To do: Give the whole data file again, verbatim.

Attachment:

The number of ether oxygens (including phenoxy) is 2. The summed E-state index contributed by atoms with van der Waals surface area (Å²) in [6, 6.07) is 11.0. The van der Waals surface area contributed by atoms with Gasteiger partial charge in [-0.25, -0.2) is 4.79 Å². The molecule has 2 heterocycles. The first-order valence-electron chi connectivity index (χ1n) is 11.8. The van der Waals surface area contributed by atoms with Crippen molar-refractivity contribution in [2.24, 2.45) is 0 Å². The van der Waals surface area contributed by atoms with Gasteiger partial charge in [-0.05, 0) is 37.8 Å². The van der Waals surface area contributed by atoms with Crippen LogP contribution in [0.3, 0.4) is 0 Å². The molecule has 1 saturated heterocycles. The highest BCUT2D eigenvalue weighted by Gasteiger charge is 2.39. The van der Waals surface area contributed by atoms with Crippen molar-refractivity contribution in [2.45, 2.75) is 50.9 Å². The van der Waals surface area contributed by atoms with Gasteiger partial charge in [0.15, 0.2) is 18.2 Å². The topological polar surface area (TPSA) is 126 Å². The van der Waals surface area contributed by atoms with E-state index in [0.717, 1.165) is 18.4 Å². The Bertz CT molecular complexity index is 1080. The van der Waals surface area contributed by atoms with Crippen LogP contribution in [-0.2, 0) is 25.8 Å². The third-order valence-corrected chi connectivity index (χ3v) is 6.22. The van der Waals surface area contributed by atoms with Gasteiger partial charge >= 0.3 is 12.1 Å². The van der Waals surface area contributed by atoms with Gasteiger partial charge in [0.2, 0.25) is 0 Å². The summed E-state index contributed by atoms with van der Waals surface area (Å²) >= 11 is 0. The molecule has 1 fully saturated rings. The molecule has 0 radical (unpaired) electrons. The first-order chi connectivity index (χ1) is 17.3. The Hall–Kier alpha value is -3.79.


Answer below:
The number of ether oxygens (including phenoxy) is 2. The summed E-state index contributed by atoms with van der Waals surface area (Å²) in [6, 6.07) is 11.0. The van der Waals surface area contributed by atoms with Gasteiger partial charge in [-0.25, -0.2) is 4.79 Å². The molecule has 2 heterocycles. The first-order valence-electron chi connectivity index (χ1n) is 11.8. The van der Waals surface area contributed by atoms with Crippen molar-refractivity contribution in [2.24, 2.45) is 0 Å². The van der Waals surface area contributed by atoms with Gasteiger partial charge in [-0.05, 0) is 37.8 Å². The van der Waals surface area contributed by atoms with Crippen LogP contribution in [0.3, 0.4) is 0 Å². The molecule has 1 saturated heterocycles. The highest BCUT2D eigenvalue weighted by Gasteiger charge is 2.39. The van der Waals surface area contributed by atoms with Crippen molar-refractivity contribution in [2.45, 2.75) is 50.9 Å². The van der Waals surface area contributed by atoms with Gasteiger partial charge in [0.15, 0.2) is 18.2 Å². The topological polar surface area (TPSA) is 126 Å². The van der Waals surface area contributed by atoms with E-state index in [0.717, 1.165) is 18.4 Å². The Bertz CT molecular complexity index is 1080. The van der Waals surface area contributed by atoms with Crippen LogP contribution in [-0.2, 0) is 25.8 Å². The third-order valence-corrected chi connectivity index (χ3v) is 6.22. The van der Waals surface area contributed by atoms with Gasteiger partial charge >= 0.3 is 12.1 Å². The van der Waals surface area contributed by atoms with Gasteiger partial charge in [0.2, 0.25) is 0 Å². The summed E-state index contributed by atoms with van der Waals surface area (Å²) >= 11 is 0. The molecule has 1 fully saturated rings. The molecule has 0 radical (unpaired) electrons. The first-order chi connectivity index (χ1) is 17.3. The Hall–Kier alpha value is -3.79.